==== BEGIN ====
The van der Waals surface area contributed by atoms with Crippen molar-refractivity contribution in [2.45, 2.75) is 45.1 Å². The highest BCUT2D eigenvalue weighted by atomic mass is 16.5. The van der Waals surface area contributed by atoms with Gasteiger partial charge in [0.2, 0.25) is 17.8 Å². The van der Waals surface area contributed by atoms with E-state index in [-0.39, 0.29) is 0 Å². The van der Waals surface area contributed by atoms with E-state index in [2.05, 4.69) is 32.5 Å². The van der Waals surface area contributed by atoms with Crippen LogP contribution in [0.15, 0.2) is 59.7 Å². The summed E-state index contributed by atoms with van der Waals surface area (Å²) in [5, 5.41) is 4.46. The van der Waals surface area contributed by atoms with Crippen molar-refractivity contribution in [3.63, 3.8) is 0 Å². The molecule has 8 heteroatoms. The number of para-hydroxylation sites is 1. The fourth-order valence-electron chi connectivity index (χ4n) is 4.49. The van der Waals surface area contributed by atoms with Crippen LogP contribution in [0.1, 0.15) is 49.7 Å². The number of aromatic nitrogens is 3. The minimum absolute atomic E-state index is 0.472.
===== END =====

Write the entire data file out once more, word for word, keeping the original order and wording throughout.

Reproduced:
The van der Waals surface area contributed by atoms with Crippen molar-refractivity contribution in [2.45, 2.75) is 45.1 Å². The highest BCUT2D eigenvalue weighted by atomic mass is 16.5. The van der Waals surface area contributed by atoms with Gasteiger partial charge in [0.2, 0.25) is 17.8 Å². The van der Waals surface area contributed by atoms with E-state index in [-0.39, 0.29) is 0 Å². The van der Waals surface area contributed by atoms with E-state index in [2.05, 4.69) is 32.5 Å². The van der Waals surface area contributed by atoms with Crippen LogP contribution in [0.15, 0.2) is 59.7 Å². The summed E-state index contributed by atoms with van der Waals surface area (Å²) in [5, 5.41) is 4.46. The van der Waals surface area contributed by atoms with Crippen molar-refractivity contribution in [3.63, 3.8) is 0 Å². The molecule has 8 heteroatoms. The number of para-hydroxylation sites is 1. The fourth-order valence-electron chi connectivity index (χ4n) is 4.49. The van der Waals surface area contributed by atoms with Crippen LogP contribution in [0.1, 0.15) is 49.7 Å². The number of aromatic nitrogens is 3. The minimum absolute atomic E-state index is 0.472.